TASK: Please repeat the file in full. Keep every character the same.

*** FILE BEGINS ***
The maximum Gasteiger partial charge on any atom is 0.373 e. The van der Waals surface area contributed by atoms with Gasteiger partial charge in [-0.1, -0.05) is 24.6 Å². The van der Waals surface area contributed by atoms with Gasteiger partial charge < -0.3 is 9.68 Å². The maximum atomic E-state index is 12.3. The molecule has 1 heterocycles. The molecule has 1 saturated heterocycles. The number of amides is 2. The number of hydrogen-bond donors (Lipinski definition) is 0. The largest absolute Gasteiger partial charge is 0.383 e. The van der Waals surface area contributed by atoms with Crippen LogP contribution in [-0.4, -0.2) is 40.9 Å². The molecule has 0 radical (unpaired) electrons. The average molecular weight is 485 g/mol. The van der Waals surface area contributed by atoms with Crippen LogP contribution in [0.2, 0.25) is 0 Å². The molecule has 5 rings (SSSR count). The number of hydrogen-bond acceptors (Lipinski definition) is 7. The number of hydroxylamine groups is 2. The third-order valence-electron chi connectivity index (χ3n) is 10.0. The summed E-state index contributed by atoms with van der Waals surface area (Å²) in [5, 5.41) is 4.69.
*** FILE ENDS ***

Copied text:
The maximum Gasteiger partial charge on any atom is 0.373 e. The van der Waals surface area contributed by atoms with Gasteiger partial charge in [-0.1, -0.05) is 24.6 Å². The van der Waals surface area contributed by atoms with Gasteiger partial charge < -0.3 is 9.68 Å². The maximum atomic E-state index is 12.3. The molecule has 1 heterocycles. The molecule has 1 saturated heterocycles. The number of amides is 2. The number of hydrogen-bond donors (Lipinski definition) is 0. The largest absolute Gasteiger partial charge is 0.383 e. The van der Waals surface area contributed by atoms with Crippen LogP contribution in [-0.4, -0.2) is 40.9 Å². The molecule has 0 radical (unpaired) electrons. The average molecular weight is 485 g/mol. The van der Waals surface area contributed by atoms with Crippen LogP contribution in [0.2, 0.25) is 0 Å². The molecule has 5 rings (SSSR count). The number of hydrogen-bond acceptors (Lipinski definition) is 7. The number of hydroxylamine groups is 2. The third-order valence-electron chi connectivity index (χ3n) is 10.0. The summed E-state index contributed by atoms with van der Waals surface area (Å²) in [5, 5.41) is 4.69.